Americans don't see `sleaze' as top issue

As Attorney General Edwin Meese III clings tenaciously to office, Republican political strategists worry about the potential impact of the Meese investigation on the presidential race. ``He's a disaster and should have gone a long time ago,'' says a Reagan friend and ally. ``He owes it to the country and to the President to go now.''

But according to public opinion experts, there is no indication that the Meese phenomenon, the Iran-contra affair, or the so-called ``sleaze factor'' - which embraces a host of questionable activities by former Reagan officials - constitute a major issue with the American electorate. If Mr. Meese were to be indicted, political experts say, this could alter the picture.

``I doubt the Meese thing is penetrating yet,'' says Andrew Kohut, president of the Gallup Organization. ``If it gets more and more sordid it will have an impact - it takes away from Bush's ability to say that he can do a better job [than the Democrats].... In general the sleaze factor takes away the issue of good management from the Republicans.' (New men at Justice, Page 5.)

Mark DiCamillo, who is with the Mervin Field polling organization in California, similarly finds that the issue of ethics in government has a ``relatively low salience'' at present. ``It's not an overriding concern or at the top of the mind,'' he remarks. ``But that's not to say it couldn't grow.''

The Iran-contra scandal has dogged GOP presidential contender George Bush to a limited extent. The news media, in particular, have raised the issue and sought to elicit answers to still murky questions about the vice-president's knowledge of and role in the affair. But Mr. Bush appears not to be seriously affected by Iran-contra or by the ethical lapses of the Reagan administration.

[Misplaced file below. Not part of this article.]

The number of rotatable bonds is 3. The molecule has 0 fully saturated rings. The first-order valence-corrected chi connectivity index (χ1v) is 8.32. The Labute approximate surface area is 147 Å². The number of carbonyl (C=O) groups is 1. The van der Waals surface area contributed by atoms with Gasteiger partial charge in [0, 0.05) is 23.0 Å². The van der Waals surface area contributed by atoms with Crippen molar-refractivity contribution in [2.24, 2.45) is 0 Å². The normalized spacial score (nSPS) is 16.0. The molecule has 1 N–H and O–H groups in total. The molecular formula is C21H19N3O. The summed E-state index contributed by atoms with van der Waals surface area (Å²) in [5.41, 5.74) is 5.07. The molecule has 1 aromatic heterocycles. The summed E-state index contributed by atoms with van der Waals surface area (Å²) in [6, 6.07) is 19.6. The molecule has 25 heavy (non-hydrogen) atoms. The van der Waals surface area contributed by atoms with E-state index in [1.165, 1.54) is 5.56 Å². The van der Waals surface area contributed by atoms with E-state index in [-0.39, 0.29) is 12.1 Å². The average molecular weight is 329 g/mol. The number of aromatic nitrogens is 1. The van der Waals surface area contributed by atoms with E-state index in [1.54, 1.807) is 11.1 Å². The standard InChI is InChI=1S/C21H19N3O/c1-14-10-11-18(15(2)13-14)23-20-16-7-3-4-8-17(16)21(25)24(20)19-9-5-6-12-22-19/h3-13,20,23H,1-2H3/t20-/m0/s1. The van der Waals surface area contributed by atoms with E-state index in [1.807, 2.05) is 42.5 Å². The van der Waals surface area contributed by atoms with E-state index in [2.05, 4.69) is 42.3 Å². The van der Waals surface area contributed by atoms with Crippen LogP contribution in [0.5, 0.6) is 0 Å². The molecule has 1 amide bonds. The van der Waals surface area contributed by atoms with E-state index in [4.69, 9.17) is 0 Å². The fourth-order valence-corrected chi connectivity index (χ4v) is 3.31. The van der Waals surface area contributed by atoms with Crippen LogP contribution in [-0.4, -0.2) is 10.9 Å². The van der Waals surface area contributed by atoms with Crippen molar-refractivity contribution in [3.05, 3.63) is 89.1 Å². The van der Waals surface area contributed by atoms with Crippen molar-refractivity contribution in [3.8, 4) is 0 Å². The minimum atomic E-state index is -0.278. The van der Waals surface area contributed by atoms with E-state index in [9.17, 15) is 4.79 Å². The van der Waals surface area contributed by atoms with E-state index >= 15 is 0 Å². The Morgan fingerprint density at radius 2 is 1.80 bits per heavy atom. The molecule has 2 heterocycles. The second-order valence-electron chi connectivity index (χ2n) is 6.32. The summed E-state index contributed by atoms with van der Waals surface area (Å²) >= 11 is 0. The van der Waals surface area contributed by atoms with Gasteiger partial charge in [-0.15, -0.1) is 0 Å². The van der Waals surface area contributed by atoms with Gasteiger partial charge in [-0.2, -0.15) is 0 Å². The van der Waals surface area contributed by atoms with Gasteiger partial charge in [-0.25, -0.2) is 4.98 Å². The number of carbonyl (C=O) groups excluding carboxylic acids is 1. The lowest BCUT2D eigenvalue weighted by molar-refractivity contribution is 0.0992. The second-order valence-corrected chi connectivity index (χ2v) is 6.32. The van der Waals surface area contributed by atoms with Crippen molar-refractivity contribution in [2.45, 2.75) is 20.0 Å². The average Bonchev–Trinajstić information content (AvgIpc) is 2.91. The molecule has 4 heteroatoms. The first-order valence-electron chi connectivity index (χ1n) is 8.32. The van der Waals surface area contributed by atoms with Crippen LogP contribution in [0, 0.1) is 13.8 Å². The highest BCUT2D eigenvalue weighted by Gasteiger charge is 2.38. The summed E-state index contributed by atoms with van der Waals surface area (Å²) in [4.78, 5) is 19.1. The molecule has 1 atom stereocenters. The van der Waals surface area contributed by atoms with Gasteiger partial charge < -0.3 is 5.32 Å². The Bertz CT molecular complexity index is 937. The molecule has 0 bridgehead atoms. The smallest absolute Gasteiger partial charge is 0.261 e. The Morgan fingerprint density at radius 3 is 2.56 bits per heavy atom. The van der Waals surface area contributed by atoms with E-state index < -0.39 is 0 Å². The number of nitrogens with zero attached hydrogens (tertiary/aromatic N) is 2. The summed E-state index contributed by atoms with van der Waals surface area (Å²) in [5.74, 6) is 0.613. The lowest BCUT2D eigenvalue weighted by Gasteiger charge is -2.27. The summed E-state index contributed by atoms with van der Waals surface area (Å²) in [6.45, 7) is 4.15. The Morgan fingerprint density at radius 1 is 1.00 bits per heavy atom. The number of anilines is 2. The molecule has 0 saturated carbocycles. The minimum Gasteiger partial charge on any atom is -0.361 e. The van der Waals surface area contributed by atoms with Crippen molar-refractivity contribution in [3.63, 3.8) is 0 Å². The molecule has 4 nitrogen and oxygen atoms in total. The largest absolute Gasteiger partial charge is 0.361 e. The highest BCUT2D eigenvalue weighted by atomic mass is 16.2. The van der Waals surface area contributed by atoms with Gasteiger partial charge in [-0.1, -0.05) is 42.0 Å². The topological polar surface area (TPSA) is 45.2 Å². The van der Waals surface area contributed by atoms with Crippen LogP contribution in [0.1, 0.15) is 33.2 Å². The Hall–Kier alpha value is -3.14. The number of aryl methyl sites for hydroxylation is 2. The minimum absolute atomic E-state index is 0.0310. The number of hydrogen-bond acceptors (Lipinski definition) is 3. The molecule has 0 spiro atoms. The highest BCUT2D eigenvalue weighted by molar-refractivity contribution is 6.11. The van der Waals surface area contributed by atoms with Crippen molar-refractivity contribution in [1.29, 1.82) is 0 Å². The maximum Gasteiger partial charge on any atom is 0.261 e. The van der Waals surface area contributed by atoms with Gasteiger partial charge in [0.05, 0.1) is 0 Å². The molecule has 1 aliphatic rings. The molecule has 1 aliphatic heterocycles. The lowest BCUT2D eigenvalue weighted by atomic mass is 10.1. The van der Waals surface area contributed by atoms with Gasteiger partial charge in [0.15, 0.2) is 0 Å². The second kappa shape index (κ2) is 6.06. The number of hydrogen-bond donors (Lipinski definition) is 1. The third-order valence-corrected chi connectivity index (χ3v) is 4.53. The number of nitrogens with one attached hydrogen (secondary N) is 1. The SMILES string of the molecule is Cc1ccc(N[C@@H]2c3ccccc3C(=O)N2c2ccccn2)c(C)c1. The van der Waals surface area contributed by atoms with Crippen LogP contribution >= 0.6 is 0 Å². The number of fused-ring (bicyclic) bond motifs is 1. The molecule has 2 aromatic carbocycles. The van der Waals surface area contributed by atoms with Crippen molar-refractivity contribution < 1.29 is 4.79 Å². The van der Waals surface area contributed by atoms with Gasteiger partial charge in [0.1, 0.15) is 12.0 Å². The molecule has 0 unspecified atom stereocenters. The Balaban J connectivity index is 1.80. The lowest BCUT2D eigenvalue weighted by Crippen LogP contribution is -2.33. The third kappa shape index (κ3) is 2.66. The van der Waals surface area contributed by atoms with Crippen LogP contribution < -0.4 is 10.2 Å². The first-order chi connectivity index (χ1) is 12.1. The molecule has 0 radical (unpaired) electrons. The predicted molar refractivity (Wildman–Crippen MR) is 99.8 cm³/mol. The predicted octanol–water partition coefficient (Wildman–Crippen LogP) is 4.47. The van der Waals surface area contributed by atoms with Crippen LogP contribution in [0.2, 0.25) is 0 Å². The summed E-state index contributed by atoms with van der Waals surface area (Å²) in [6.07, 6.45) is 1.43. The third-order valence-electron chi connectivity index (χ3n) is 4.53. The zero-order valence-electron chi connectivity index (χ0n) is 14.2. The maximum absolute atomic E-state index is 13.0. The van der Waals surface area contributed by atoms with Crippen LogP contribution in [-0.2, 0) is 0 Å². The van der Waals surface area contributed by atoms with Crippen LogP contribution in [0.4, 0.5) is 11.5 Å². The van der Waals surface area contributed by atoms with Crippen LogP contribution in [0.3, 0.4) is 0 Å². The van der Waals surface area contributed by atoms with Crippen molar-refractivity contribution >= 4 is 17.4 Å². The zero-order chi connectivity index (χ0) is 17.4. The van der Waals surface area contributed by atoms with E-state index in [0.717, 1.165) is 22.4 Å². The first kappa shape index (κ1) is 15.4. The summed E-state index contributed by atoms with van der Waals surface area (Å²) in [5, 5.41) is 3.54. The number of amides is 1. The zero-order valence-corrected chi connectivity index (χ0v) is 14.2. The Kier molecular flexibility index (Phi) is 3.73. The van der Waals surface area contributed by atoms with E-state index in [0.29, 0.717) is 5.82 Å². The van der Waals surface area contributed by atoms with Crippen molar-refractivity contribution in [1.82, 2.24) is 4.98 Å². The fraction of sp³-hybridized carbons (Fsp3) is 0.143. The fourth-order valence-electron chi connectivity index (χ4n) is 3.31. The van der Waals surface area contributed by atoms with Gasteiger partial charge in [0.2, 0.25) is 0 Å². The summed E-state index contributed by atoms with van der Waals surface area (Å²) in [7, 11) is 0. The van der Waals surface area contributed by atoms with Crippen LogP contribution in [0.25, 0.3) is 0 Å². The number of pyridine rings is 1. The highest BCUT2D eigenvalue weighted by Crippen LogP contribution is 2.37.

``Not all the ethical faux pas and weaknesses of Ronald Reagan can be naturally transferred to Bush,'' says Mr. DiCamillo. ``Iran-contra may prove to be a problem, but I don't think the public has a view of Bush as an unethical man. So to the extent he escapes disclosures of a cover-up, it will look at him differently from Ronald Reagan.''

Horace Busby, a longtime Democratic analyst, suggests that the Democrats will be playing with fire if they make sleaze a big issue. The Democrats themselves are vulnerable, he says, given the corruption in cities and the unresolved ethical problems in Congress. ``Bush is beautifully positioned,'' Mr. Busby says. ``He can run against the Democrats at lower levels.''

But GOP strategists are not that sanguine. John Sears III, a key official in the Reagan presidential campaign in its early days, says the ethical issue could emerge in the election campaign. ``The Democrats would just as soon Meese stay there and the Republicans ... would like him out - yesterday,'' Mr. Sears says.

According to Sears, George Bush could be vulnerable. ``If you're running as a clone of the Reagan administration, you're in a situation where you get a little credit for the good and all the blame for the bad, including the sleaze factor,'' he states.